Most of us here will admit that AoW3 is not a newbie-friendly game, often to its own detriment. Battles are especially non-intuitive, and can be a real turn-off for budding players. This guide will give a brief but informative look at the most prominent aspect of manual combat.
No silly advertising-type opener is needed here. Obviously if you got this far you need information. We all know a flanking attack does extra damage and determines how battles are fought, and ultimately, won.
Travis Demonstrates Flanking
First up though, we need a hero. Meet Travis. Travis says hi, sends his regards, and wishes you all the best.
Travis has kindly volunteered to fight a battle to show us how flanking works.
With Travis facing in the direction of the orange coloured arrow, the hexes are as follows:
- Purple: Most important – melee flanking attacks. The majority of one-shot-kills occur here.
- Red: ranged flanking attacks. With Travis facing up, any enemy unit firing at him in one of these hexes will trigger a flanking attack.
- Blue: melee non-flank attack. When a unit is in guard every adjacent hex will be in this category.
- Green: ranged non-flank attack. Again, when in guard mode, every non-adjacent hex will be in this category.
So what does it all mean?
- Flanking attacks deal extra damage. Therefore, to maximise damage output, one will invariably incline towards flanking.
- Flanking cannot happen to a unit in guard. All units can guard on their turn if they have not expended their movement in retaliation on their enemy’s turn (unless they have tireless).
- Statuses that affect BOTH moving and actions will render the unit permanently vulnerable to flanking (e.g. stunned, snared, frozen, etc.). Statuses that only affect movement (e.g. immobilised, slowed) OR only actions (e.g. dazed) will not make them vulnerable to flanking unless they cannot guard (e.g. if they were still able to attack).
- It is important to remember that a unit will turn to face whoever is attacking it. Also important is that a melee flanking attack will not meet a retaliation. If a unit attacks Travis from a purple hex (and Travis isn’t guarding), Travis will turn to face his attacker on the flanking attack and then the normal order proceeds. The attacker starts the normal attack sequence on the second attack and Travis is then able to retaliate. It follows then that a flanking attack is a free, better, unanswered attack.
- When Travis turns to face his assailant, his flanking tiles change. An attacker in front and one behind will guarantee flanking attacks. In this situation, Travis will (more often than not) need to rely on his allied units.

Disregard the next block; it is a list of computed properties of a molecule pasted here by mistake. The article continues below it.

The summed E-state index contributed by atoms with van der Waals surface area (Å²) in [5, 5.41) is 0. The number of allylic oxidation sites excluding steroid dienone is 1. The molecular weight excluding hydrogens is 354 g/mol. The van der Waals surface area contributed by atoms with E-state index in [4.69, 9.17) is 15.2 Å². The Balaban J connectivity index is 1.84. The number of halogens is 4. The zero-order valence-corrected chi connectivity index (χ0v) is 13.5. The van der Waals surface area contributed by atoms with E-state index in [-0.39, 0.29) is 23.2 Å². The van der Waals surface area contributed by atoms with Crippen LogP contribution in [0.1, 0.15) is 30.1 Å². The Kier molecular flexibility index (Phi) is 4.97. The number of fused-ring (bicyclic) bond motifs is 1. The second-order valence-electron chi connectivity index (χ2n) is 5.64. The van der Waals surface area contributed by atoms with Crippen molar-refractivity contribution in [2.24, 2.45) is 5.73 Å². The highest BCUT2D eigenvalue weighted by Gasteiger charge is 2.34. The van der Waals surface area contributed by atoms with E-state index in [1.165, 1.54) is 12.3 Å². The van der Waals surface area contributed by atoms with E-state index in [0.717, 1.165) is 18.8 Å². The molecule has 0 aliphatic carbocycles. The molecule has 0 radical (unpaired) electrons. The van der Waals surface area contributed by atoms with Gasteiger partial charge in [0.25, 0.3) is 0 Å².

- Travis exercises no zone of control on the purple tiles. Enemies are free to move past him there without facing attacks of opportunity.
- Flanking attacks can be enhanced with the Backstab (usually just Rogue units/heroes, and a handful of items) and Charge (Cavalry, Global Assault (Warlord), and some animal/monster units) traits. If you have a cavalry unit flanking someone, it is often been to run three hexes (back and forth) and sacrifice an attack for less but better ones. This will also mean the enemy gets either only one retaliation or none.
- Lastly, beware of flying, floating, teleporting, or sprinting units. Typically these units are more squishy, but far better at evading damage and getting past your guard. The AI will flank you (especially with these units) wherever it can.
Well done! That’s the short version. Travis apologises for all the writing but wishes you well for your future journeys and battles. He would like to remind you that experience is really all there is to doing this game well, and getting to know the units. We all make mistakes, but the only real mistake is not learning from them.
P.S. You can rotate a unit by holding right-click and dragging in the direction you want it to face. This is mainly useful for spell caster units or units with special abilities like ‘Thunderstorm’.
Some Extra Stuff
Okay so where to then? Battle maps have obstacles and terrain that one must use to their advantage if they are to get anywhere. Travis has a few demonstrations. The first one involves some pathetic Halflings. None of them are particularly good at anything, but most importantly, they can’t fly, float, teleport or sprint. With that in mind, Travis has set up his position so that he and his cavalry are set between some rocks to tank melee damage, with an archer hero and support unit able to fire directly over without any penalties. The rocks on either side will make it harder for the Halflings to sneak around him (do note that the AI will attempt it anyway).